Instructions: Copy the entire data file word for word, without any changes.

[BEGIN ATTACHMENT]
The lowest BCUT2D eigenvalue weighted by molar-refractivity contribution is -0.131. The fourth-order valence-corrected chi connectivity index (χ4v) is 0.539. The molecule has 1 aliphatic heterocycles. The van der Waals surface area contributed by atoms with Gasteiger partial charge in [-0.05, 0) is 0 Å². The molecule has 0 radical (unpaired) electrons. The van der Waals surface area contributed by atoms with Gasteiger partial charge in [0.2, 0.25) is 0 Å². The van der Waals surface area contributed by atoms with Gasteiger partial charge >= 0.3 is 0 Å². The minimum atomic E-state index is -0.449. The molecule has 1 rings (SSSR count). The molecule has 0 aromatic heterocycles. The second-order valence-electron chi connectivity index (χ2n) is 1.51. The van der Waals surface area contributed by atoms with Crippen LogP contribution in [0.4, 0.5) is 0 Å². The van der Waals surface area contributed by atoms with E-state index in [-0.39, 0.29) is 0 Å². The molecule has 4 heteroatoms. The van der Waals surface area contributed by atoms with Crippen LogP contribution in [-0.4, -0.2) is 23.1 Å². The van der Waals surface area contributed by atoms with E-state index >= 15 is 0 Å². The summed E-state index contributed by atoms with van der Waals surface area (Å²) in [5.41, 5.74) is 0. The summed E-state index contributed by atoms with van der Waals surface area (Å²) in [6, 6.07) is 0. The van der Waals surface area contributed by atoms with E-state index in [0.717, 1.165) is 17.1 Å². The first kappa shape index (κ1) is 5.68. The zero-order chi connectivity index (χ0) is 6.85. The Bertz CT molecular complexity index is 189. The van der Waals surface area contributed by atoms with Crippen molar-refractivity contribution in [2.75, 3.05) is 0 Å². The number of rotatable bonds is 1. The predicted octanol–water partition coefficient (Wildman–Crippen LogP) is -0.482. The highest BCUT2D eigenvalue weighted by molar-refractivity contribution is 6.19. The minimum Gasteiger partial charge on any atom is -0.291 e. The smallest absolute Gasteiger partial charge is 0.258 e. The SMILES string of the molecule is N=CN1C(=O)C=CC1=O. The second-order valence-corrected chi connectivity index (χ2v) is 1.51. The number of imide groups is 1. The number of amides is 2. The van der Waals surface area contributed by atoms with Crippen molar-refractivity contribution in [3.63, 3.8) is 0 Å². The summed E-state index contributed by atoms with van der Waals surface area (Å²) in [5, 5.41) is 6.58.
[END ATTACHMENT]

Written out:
The lowest BCUT2D eigenvalue weighted by molar-refractivity contribution is -0.131. The fourth-order valence-corrected chi connectivity index (χ4v) is 0.539. The molecule has 1 aliphatic heterocycles. The van der Waals surface area contributed by atoms with Gasteiger partial charge in [-0.05, 0) is 0 Å². The molecule has 0 radical (unpaired) electrons. The van der Waals surface area contributed by atoms with Gasteiger partial charge in [0.2, 0.25) is 0 Å². The van der Waals surface area contributed by atoms with Gasteiger partial charge >= 0.3 is 0 Å². The minimum atomic E-state index is -0.449. The molecule has 1 rings (SSSR count). The molecule has 0 aromatic heterocycles. The second-order valence-electron chi connectivity index (χ2n) is 1.51. The van der Waals surface area contributed by atoms with Crippen LogP contribution in [0.4, 0.5) is 0 Å². The van der Waals surface area contributed by atoms with E-state index in [-0.39, 0.29) is 0 Å². The molecule has 4 heteroatoms. The van der Waals surface area contributed by atoms with Crippen LogP contribution in [-0.4, -0.2) is 23.1 Å². The van der Waals surface area contributed by atoms with E-state index >= 15 is 0 Å². The summed E-state index contributed by atoms with van der Waals surface area (Å²) in [5.41, 5.74) is 0. The summed E-state index contributed by atoms with van der Waals surface area (Å²) in [6, 6.07) is 0. The van der Waals surface area contributed by atoms with E-state index in [0.717, 1.165) is 17.1 Å². The first kappa shape index (κ1) is 5.68. The zero-order chi connectivity index (χ0) is 6.85. The Bertz CT molecular complexity index is 189. The van der Waals surface area contributed by atoms with Crippen molar-refractivity contribution in [2.75, 3.05) is 0 Å². The number of rotatable bonds is 1. The predicted octanol–water partition coefficient (Wildman–Crippen LogP) is -0.482. The highest BCUT2D eigenvalue weighted by molar-refractivity contribution is 6.19. The minimum Gasteiger partial charge on any atom is -0.291 e. The smallest absolute Gasteiger partial charge is 0.258 e. The SMILES string of the molecule is N=CN1C(=O)C=CC1=O. The second-order valence-corrected chi connectivity index (χ2v) is 1.51. The number of imide groups is 1. The number of amides is 2. The van der Waals surface area contributed by atoms with Crippen molar-refractivity contribution in [3.63, 3.8) is 0 Å². The summed E-state index contributed by atoms with van der Waals surface area (Å²) in [5, 5.41) is 6.58.